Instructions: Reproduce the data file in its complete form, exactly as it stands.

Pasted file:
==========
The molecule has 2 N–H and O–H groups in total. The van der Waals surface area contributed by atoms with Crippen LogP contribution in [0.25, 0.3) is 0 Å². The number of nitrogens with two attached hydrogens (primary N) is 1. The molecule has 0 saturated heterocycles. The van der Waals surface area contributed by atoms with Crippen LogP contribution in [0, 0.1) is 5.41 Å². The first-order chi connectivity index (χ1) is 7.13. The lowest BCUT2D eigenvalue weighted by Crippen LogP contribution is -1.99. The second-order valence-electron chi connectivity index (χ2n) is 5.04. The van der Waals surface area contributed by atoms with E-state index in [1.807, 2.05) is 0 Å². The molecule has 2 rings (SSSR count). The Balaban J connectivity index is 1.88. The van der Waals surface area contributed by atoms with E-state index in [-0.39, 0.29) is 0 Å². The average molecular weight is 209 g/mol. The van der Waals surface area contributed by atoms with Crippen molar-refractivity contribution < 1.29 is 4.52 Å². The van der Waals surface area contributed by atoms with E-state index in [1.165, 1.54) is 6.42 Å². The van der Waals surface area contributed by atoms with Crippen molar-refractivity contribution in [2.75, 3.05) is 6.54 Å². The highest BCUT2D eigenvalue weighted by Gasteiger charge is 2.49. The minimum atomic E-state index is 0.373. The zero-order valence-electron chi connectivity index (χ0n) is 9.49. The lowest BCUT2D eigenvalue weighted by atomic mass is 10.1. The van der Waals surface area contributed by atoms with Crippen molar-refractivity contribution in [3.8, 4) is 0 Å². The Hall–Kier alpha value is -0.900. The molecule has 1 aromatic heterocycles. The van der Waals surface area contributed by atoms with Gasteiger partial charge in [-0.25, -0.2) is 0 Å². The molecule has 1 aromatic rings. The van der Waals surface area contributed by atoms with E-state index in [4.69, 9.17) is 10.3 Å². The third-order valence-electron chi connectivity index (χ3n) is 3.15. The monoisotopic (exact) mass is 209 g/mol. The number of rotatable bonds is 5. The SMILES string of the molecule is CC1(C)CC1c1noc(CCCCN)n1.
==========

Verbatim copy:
The molecule has 2 N–H and O–H groups in total. The van der Waals surface area contributed by atoms with Crippen LogP contribution in [0.25, 0.3) is 0 Å². The number of nitrogens with two attached hydrogens (primary N) is 1. The molecule has 0 saturated heterocycles. The van der Waals surface area contributed by atoms with Crippen LogP contribution in [0, 0.1) is 5.41 Å². The first-order chi connectivity index (χ1) is 7.13. The lowest BCUT2D eigenvalue weighted by Crippen LogP contribution is -1.99. The second-order valence-electron chi connectivity index (χ2n) is 5.04. The van der Waals surface area contributed by atoms with E-state index in [1.807, 2.05) is 0 Å². The molecule has 2 rings (SSSR count). The Balaban J connectivity index is 1.88. The van der Waals surface area contributed by atoms with E-state index in [-0.39, 0.29) is 0 Å². The average molecular weight is 209 g/mol. The van der Waals surface area contributed by atoms with Crippen molar-refractivity contribution < 1.29 is 4.52 Å². The van der Waals surface area contributed by atoms with E-state index in [1.165, 1.54) is 6.42 Å². The van der Waals surface area contributed by atoms with Crippen molar-refractivity contribution in [2.75, 3.05) is 6.54 Å². The highest BCUT2D eigenvalue weighted by Gasteiger charge is 2.49. The minimum atomic E-state index is 0.373. The zero-order valence-electron chi connectivity index (χ0n) is 9.49. The lowest BCUT2D eigenvalue weighted by atomic mass is 10.1. The van der Waals surface area contributed by atoms with Crippen molar-refractivity contribution in [3.8, 4) is 0 Å². The Hall–Kier alpha value is -0.900. The molecule has 1 aromatic heterocycles. The van der Waals surface area contributed by atoms with Gasteiger partial charge in [-0.25, -0.2) is 0 Å². The molecule has 1 aromatic rings. The van der Waals surface area contributed by atoms with E-state index in [4.69, 9.17) is 10.3 Å². The third-order valence-electron chi connectivity index (χ3n) is 3.15. The monoisotopic (exact) mass is 209 g/mol. The number of rotatable bonds is 5. The SMILES string of the molecule is CC1(C)CC1c1noc(CCCCN)n1.